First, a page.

Inflamm Bowel Dis. 2018 Aug 21. doi: 10.1093/ibd/izy271
Fritz J1, Walia C2, Elkadri A3, Pipkorn R2, Dunn RK4, Sieracki R3, Goday PS3, Cabrera JM3.
1 Maine Medical Center.
2 Children's Hospital of Wisconsin.
3 Medical College of Wisconsin.
4 Peyton Manning Children's Hospital, Ascension Health.
Overview Gut and vitamin D has the following summary
- Gut problems result in reduced absorption of Vitamin D, Magnesium, etc.
- Celiac disease has a strong genetic component.
- Most, but not all, people with celiac disease have a gene variant.
- An adequate level vitamin D seems to decrease the probability of getting celiac disease.
- Celiac disease causes poor absorption of nutrients such as vitamin D.
- Bringing the blood level of vitamin D back to normal in patients with celiac disease decreases symptoms.
- The prevalence of celiac disease, not just its diagnosis, has increased 4X in the past 30 years, similar to the increase in Vitamin D deficiency.
- Review in Nov 2013 found that Vitamin D helped
- Many intervention clinical trials for vitamin D to prevent or treat Gut problems (93 trials listed as of Jan 2017)
- All items in category gut and vitamin D
Overview Gut and vitamin D contains gut-friendly informationGut-friendly, Sublingual, injection, topical, UV, sunshine
Getting Vitamin D into your body has the following chart
Getting Vitamin D into your body also has the following
Bio-D-Mulsion Forte – especially made for those with poorly functioning guts, or perhaps lacking gallbladder
Sublingual – goes directly into bloodstream
Oil: 1 drop typically contains 400 IU, 1,000 IU, or 4,000 IU, typically not taste good
Topical – goes directly into bloodstream. Put oil on your skin, Use Aloe vera cream with Vitamin D, or make your own
Vaginal – goes directly into bloodstream. Prescription only?
Bio-Tech might be useful – it is also water soluble
Vitamin D sprayed inside cheeks 2X more response (poor gut) – RCT Oct 2015
and, those people with malabsorption problems had a larger response to spray
Inject Vitamin D quarterly into muscle, into vein, or perhaps into body cavity if quickly needed
Nanoparticles could be used to increase vitamin D getting to the gut – Oct 2015
Liposomal form on Amazon - Dec 2015
$20 for 60 servings of 2500 IU - unsure why a very low-cost gut-friendly form should not be used instead
Poor guts need different forms of vitamin D has the following
Guesses of Vitamin D response if poor gut
Bio Form Speed Duration 10 Injection: Vitamin D,
or Calcidiol or Calcitriol
Fast Long 10 Sun/UV Slow Long 10 Topical
(skin patch/cream, vagina)
Slow Normal 9? Inhaled (future) Fast Normal 8 Bio-D-Mulsion Forte Normal Normal 6 Water soluble (Bio-Tech) Normal Normal 5 Nanoemulsion
perhaps activates VDR
Normal Normal 4 Sublingual/spray
(some goes into gut)
Fast Normal 3 Coconut oil based Slow Normal 2 Food (salmon etc.) Slow Normal 2 Olive oil based (majority) Slow Normal
10= best bioavailable, 0 = worst, guesses have a range of +-2
Speed: Fast ~2-6 hours, Slow ~10-30 hours
Duration: Long ~3-6 months, Normal = ~2 months
Gut category listing contains the following
131 items in GUT category - see also Overview Gut and vitamin D,
- "Ulcerative Colitis" OR UC 689 items March 2019
- "celiac disease" OR CD 1280 items Feb 2018
- "inflammatory bowel disease" OR "inflammatory bowel symptom" 1010 items as of March 2019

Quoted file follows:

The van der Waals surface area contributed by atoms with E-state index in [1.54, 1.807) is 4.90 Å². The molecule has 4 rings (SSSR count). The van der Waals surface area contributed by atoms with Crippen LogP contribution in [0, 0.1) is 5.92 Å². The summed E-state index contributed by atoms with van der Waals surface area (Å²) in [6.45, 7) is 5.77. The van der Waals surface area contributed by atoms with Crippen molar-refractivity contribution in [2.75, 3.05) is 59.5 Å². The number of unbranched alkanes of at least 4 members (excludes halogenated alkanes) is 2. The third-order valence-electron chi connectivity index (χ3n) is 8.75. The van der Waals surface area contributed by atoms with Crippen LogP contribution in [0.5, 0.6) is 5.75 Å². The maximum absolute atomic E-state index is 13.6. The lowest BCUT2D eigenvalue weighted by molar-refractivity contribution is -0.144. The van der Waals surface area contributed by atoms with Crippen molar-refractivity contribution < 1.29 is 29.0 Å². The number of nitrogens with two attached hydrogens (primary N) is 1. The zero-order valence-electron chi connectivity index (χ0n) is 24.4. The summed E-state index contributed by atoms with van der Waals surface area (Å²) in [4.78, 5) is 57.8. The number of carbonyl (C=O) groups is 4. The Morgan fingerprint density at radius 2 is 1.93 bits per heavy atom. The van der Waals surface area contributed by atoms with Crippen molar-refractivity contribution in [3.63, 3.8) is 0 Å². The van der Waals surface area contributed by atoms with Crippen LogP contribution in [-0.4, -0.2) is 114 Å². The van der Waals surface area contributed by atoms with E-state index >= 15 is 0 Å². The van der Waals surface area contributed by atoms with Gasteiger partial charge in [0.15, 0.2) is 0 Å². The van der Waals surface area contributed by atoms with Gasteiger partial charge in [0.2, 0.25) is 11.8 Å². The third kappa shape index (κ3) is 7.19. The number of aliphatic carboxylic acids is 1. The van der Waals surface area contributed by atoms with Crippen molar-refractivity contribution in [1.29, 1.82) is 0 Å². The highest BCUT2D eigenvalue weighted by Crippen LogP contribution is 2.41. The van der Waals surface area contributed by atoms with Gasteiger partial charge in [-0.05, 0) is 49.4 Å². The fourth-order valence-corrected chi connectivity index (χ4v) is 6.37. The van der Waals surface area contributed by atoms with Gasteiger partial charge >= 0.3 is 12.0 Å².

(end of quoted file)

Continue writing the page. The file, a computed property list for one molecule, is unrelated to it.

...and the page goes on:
- Crohn's 1230 items as of Feb 2019
- Gut-Friendly forms of vitamin D
such as: bio-emulsion, topical, spray, sublingual, inhaled, injection . .
Items in both categories Gut and Infant-Child are listed here:
- IBD in children might be associated with low sun exposure – Aug 2018
- Inflammatory Bowel Disease in children is associated with low Vitamin D, Iron (also low Zinc for Crohn’s) – Aug 2018
- Crohn's disease in black children is worse in 6 ways – Dec 2015
- Obese children with celiac disease had lower levels of vitamin D – April 2012
This systematic review critically analyzes the current research on micronutrient deficiency in children with inflammatory bowel disease (IBD) and synthesizes these data to provide evidence-based guidelines for nutritional surveillance in this population.
We searched 5 databases (Ovid Medline, PubMed, Scopus, CINAHL, and Cochrane Library) for studies evaluating micronutrients in patients with IBD using the following inclusion criteria: 1) original research, 2) published 1996 or later; 3) published in English; 4) human subjects; and 5) containing pediatric data. Studies were reviewed and included based on the strength of research methods. Data on the prevalence of micronutrient deficiencies in pediatric patients with IBD and risk factors for micronutrient deficiency in these patients were extracted from included studies and compared and discussed in preparation of the proposed guidelines and manuscript.
A total of 39 studies were included in the final review. The data presented in these studies show that iron deficiency and vitamin D deficiency are common in pediatric patients with IBD. Vitamin B12 and folate deficiency are rare. Zinc deficiency, while not common, occurs at a higher rate in patients with Crohn's disease than in healthy controls. There was limited data on vitamins A, E, and C, and selenium, but deficiency of these micronutrients seems rare.
We recommend annual surveillance of iron and vitamin D in pediatric patients with IBD regardless of disease activity or phenotype. Zinc should be monitored annually in patients with Crohn's disease. There is insufficient evidence to support routine screening for other micronutrient deficiencies.
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